So how do we rightly interpret this verse? We should start by noting that even though Saul was sinful and out of God’s will, to the point that the Lord had removed His Spirit from him, David refused to kill him, and refused to rejoice in his death.

When we become aware of a preacher’s sins we should first confront him alone and plead for him to repent. If they refuse to repent, we should withdraw from their influence, possibly changing churches. We should continue to pray for him, honour and respect him and allow God’s judgement to work its ways.

Finally, we should never rejoice in the fall of a minister, because that is always a victory for the enemy and a wound to the Kingdom of God.


Lord I pray for all ministers whom I know. Please protect them from the wily temptations of the Evil One. May they remain in your anointing and in the path of holiness. Amen.

Reflection on 2 Samuel 11:26-12:13

Then David said to Nathan, “I have sinned against the Lord.”

Nathan comes to David to confront him about his sin. He tells David a parable about a rich man who stole a poor man’s only lamb. David is filled with anger at this unjust act.

Nathan tells him, “You are the man.” God gave David every good thing and would have given him more. David has done an evil thing in taking Bathsheba.

Confronted by his sin, David repents.

We all sin, and as long as we live in this world we will continue to sin.

The christian life is a process of allowing the Lord to reveal our sins and then repenting of them.

To repent means to acknowledge wrong doing and then determine to change our ways.

David sinned boldly bur repented even more boldly. He truly loved the Lord and determined to do whatever it took to maintain his relationship with God.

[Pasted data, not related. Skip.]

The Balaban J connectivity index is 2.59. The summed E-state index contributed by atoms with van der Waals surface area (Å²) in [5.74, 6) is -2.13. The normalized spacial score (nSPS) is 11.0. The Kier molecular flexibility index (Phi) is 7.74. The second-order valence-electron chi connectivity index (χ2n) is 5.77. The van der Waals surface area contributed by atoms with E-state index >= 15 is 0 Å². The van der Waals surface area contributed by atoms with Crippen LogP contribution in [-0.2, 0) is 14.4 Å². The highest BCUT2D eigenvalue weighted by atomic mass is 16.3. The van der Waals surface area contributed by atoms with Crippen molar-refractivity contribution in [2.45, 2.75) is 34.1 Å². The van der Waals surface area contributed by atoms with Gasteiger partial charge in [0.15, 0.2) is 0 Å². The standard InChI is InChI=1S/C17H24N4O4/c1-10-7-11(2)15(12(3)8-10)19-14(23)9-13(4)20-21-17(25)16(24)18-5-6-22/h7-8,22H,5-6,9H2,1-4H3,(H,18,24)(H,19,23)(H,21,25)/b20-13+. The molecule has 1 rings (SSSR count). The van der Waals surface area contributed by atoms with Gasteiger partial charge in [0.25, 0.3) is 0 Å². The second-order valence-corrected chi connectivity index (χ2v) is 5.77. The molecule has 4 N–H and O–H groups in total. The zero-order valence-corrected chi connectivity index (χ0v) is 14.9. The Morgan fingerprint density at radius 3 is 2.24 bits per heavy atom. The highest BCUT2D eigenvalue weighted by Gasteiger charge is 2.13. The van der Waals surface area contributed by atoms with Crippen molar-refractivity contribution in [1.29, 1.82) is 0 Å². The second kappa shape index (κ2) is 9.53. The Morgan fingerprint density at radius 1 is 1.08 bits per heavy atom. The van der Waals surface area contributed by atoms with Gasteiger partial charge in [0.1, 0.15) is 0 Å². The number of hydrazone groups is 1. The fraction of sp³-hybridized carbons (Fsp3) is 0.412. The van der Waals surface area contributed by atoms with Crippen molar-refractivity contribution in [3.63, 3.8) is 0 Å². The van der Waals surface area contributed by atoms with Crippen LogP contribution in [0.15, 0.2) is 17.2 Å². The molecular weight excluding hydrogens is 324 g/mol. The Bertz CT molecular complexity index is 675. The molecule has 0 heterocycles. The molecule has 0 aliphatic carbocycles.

Lord show me if there is any sin in my life that I need to turn from. Give me grace to continue to live for you in all things. Amen.

Reflection on 2 Samuel 11:1-27


She gave birth to a son. But the Lord was displeased with what David had done.


It is spring time, and instead of leading his troops into battle against the Ammonites, David remains in Jerusalem. There he sees a beautiful woman named Bathsheba and determines to have her. He sleeps with her and she becomes pregnant.

David then tries to cover up his adultery by calling Bathsheba’s husband Uriah back to Jerusalem from the front. Being an honourable man, Uriah sleeps at the palace gate rather than going home.

David then conspires to have Uriah killed in battle. He has Bathsheba brought to the palace, but the Lord is displeased with all David has done.


David was a man after God’s heart, but he could sin as extravagantly as he worshipped.

Ancient kings were free to do anything they pleased with their subjects, but the king of Israel was subject to God’s Law as much as anyone else. David failed at this point because he stopped looking to God’s ways.

One of the temptations leaders must always fight is a sense of entitlement, This applies to ministers, political leaders and business people. The temptations can be subtle: “You deserve more,” “You work so hard to serve others”.

If we are not careful, we can easily find ourselves doing things that we would have once never dreamed we were capable of doing, and justifying to ourselves why it is acceptable.


Grant me a humble heart, Lord, and insight into the temptations that assault me. Help me to stand firm in your ways. Amen.